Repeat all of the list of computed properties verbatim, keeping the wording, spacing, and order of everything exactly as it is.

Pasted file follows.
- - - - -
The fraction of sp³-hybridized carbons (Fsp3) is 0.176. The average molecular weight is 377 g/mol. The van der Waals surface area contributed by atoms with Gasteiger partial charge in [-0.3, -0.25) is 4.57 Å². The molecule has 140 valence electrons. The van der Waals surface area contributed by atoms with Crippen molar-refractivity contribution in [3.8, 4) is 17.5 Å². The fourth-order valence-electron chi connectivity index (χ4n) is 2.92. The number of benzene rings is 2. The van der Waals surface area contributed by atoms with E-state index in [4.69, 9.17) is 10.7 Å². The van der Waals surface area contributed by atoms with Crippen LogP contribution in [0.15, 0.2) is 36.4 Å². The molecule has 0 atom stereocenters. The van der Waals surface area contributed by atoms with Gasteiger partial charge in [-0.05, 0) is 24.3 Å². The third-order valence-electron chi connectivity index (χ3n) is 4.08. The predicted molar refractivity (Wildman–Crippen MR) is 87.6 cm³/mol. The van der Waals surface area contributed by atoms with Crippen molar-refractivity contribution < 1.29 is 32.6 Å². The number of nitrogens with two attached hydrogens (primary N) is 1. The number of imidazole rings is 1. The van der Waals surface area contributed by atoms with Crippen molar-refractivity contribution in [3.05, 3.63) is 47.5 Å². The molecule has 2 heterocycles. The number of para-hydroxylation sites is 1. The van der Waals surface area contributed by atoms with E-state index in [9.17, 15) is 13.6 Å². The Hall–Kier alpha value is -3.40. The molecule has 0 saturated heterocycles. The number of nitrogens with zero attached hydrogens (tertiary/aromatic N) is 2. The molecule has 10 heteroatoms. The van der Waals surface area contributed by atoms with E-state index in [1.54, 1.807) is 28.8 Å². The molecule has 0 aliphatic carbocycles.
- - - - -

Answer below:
The fraction of sp³-hybridized carbons (Fsp3) is 0.176. The average molecular weight is 377 g/mol. The van der Waals surface area contributed by atoms with Gasteiger partial charge in [-0.3, -0.25) is 4.57 Å². The molecule has 140 valence electrons. The van der Waals surface area contributed by atoms with Crippen molar-refractivity contribution in [3.8, 4) is 17.5 Å². The fourth-order valence-electron chi connectivity index (χ4n) is 2.92. The number of benzene rings is 2. The van der Waals surface area contributed by atoms with E-state index in [4.69, 9.17) is 10.7 Å². The van der Waals surface area contributed by atoms with Crippen LogP contribution in [0.15, 0.2) is 36.4 Å². The molecule has 0 atom stereocenters. The van der Waals surface area contributed by atoms with Gasteiger partial charge in [-0.05, 0) is 24.3 Å². The third-order valence-electron chi connectivity index (χ3n) is 4.08. The predicted molar refractivity (Wildman–Crippen MR) is 87.6 cm³/mol. The van der Waals surface area contributed by atoms with Crippen molar-refractivity contribution < 1.29 is 32.6 Å². The number of nitrogens with two attached hydrogens (primary N) is 1. The number of imidazole rings is 1. The van der Waals surface area contributed by atoms with Crippen molar-refractivity contribution in [3.05, 3.63) is 47.5 Å². The molecule has 2 heterocycles. The number of para-hydroxylation sites is 1. The van der Waals surface area contributed by atoms with E-state index in [9.17, 15) is 13.6 Å². The Hall–Kier alpha value is -3.40. The molecule has 0 saturated heterocycles. The number of nitrogens with zero attached hydrogens (tertiary/aromatic N) is 2. The molecule has 10 heteroatoms. The van der Waals surface area contributed by atoms with E-state index in [1.54, 1.807) is 28.8 Å². The molecule has 0 aliphatic carbocycles.